Ever wonder how your RV was built?
How to compare quality from one brand to another?
Quality can be many things. If you mean the absence of defects, then there is no clear distinction. RVs are basically hand built, one at a time, and each one differs from the last, so the manufacturing process never gets finely tuned for zero defects. Human mistakes are common and seem to occur equally in all brands & models.
Quality of materials, however, tends to follow price. If one RV costs less than another of seemingly the same amenities and size, you can be pretty sure that the less expensive one has skimped on materials. Light duty frames and running gear, cheap tires, cabinetry made of particle board and paper veneer, marginally sized wiring, cheaper components in things like charging systems, plumbing and lighting, poorer insulation, decals that fade quickly, and lower quality paint jobs are some common examples. RV pricing at the wholesale level is fiercely price competitive, so a difference in MSRP will clearly indicate a difference in the cost of construction and therefore build quality. At the retail level, dealer pricing (discounts) can vary quite a bit, though.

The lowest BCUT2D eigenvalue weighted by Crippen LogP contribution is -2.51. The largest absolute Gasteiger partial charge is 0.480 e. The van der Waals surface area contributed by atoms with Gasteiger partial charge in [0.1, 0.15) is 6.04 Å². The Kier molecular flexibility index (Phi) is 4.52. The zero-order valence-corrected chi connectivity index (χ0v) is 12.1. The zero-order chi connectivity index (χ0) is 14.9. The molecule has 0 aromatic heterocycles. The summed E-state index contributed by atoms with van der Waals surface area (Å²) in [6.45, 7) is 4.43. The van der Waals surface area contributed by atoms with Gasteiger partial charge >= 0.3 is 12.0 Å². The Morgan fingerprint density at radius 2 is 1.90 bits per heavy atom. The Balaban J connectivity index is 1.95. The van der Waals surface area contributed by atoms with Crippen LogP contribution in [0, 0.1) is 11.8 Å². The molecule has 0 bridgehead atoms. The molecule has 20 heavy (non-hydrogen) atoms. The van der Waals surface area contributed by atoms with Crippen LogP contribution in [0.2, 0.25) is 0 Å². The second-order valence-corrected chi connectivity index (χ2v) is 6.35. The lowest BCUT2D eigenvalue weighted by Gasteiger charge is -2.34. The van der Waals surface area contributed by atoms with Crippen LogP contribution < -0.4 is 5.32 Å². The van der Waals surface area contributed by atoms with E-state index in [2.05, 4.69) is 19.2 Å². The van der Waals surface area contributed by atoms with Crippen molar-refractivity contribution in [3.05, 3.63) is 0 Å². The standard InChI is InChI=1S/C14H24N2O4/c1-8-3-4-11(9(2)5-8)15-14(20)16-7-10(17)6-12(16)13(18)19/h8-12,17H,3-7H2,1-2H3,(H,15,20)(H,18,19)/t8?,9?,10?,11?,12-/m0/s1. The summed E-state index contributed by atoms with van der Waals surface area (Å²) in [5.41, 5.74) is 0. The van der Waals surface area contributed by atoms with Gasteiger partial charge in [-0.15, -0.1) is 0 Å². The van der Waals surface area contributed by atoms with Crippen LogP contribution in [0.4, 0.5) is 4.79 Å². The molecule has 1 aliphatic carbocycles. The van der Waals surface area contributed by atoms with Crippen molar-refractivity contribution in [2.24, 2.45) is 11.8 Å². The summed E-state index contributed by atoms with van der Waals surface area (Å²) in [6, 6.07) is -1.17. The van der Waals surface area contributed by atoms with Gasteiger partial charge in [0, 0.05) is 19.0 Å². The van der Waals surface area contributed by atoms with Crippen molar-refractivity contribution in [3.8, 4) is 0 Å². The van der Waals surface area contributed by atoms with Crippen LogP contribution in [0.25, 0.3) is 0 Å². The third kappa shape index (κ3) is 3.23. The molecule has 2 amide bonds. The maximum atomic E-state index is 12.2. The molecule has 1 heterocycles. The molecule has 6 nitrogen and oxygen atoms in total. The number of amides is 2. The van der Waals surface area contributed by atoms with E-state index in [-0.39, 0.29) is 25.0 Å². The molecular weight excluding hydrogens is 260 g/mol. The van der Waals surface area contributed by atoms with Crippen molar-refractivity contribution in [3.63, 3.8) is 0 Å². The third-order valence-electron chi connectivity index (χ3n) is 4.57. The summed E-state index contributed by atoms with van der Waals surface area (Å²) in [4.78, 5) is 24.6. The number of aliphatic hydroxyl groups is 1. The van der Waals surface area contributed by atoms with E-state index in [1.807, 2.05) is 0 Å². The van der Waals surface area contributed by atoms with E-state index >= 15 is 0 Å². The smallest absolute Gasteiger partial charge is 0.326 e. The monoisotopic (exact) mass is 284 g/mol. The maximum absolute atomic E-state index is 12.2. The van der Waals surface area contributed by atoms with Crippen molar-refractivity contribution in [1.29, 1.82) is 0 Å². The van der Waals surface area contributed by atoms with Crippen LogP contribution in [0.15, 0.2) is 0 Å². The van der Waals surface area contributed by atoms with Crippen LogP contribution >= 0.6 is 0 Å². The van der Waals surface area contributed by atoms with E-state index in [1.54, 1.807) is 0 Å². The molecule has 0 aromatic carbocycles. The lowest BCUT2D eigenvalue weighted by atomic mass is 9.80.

There is not a lot of variability in the size & type you are looking at. A 25 foot travel trailer is basically a commodity, an entry level product. It's a box on a steel frame, built using standard components from the same suppliers that many other manufacturers use. Stoves, water heaters, fridges, water pump, a/c, furnace, etc. will come from one of 2-3 major suppliers of those items and the component quality is similar.
In general, heavier means more rugged. The recent trend toward "lite" has produced trailer frames that bend/twist, undersized axles, and other hidden means of reducing weight. You may not care if you don't travel far or often, but for extended travel you want a rugged chassis and suspension.